The last parameter makes sure that that so called ‘Sticky Posts‘ are ignored. If we would not set this parameter to TRUE, all sticky posts would show up in our recent posts, even if they are way older than ‘not-sticky’ posts.

NB. Setting this parameter to true doesn’t remove them from the results, it just makes sure they don’t show up at the top of the results.

Finally we loop over the results we’ve gotten and echo list items.

The only thing we have to do now is echo the closing tag of the unordered list and the value of the ‘after_widget’ variable. And our widget is finished.

Wrap it up

Within no time we’ve created our own ‘Recent Posts’ widget with the build in WP_Widget class. We’ve used a custom WordPress Loop to retrieve the results and have displayed them in a simple unordered list that should be styled like every other widget list cause it takes the styling set in the stylesheet of your theme.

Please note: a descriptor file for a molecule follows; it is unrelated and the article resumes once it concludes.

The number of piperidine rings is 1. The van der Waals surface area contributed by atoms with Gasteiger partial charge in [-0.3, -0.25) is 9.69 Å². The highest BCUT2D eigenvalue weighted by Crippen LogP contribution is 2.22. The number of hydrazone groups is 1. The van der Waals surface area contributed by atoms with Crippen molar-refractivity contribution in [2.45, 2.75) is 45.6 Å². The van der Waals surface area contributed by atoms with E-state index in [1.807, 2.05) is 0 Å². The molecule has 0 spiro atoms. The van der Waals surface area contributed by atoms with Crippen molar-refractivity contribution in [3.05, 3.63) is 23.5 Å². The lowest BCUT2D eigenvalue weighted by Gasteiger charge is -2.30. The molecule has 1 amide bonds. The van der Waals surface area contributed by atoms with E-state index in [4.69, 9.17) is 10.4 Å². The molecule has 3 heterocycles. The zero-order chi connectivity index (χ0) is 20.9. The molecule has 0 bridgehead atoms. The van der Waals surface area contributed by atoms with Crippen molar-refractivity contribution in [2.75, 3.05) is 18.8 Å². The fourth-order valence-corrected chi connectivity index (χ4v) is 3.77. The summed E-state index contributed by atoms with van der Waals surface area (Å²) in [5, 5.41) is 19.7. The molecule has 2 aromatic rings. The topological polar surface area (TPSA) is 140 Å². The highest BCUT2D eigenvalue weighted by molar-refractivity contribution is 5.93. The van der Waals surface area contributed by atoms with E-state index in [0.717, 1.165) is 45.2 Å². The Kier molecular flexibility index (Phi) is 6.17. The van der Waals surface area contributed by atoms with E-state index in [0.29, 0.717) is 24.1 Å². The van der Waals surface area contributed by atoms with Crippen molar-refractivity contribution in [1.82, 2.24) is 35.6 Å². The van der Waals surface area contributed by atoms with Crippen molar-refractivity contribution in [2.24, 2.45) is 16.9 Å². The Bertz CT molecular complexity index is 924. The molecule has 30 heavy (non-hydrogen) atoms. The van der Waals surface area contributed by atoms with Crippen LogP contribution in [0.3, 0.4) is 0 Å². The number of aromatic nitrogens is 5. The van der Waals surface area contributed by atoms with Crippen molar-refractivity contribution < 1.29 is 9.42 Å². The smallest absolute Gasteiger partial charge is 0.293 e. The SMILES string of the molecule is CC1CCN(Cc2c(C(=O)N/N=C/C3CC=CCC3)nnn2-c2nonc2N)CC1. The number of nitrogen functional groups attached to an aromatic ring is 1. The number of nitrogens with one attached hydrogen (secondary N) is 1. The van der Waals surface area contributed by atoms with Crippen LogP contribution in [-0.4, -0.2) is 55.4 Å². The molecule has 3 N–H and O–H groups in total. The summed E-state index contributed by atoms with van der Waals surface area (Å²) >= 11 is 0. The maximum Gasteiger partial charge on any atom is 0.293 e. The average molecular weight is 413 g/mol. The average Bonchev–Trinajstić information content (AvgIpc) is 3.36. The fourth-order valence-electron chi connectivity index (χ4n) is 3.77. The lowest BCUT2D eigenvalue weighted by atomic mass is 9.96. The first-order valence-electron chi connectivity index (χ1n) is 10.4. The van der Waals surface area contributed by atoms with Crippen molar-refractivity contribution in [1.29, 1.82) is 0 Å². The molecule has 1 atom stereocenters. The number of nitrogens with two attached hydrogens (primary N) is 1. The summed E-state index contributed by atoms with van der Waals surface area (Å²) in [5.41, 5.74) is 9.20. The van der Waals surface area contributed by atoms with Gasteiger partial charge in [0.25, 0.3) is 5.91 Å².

Feel free to use this widget on your website or blog. Or maybe you want to extend it, things you could think about:

  • Change the posttype text input to a dropdown list with all defined posttypes
  • Give the user the ability to specify if sticky posts should be ignored or ignore certain other type of posts.

If you have any questions or would like to comment on this tutorial be free do drop a line in the comment section.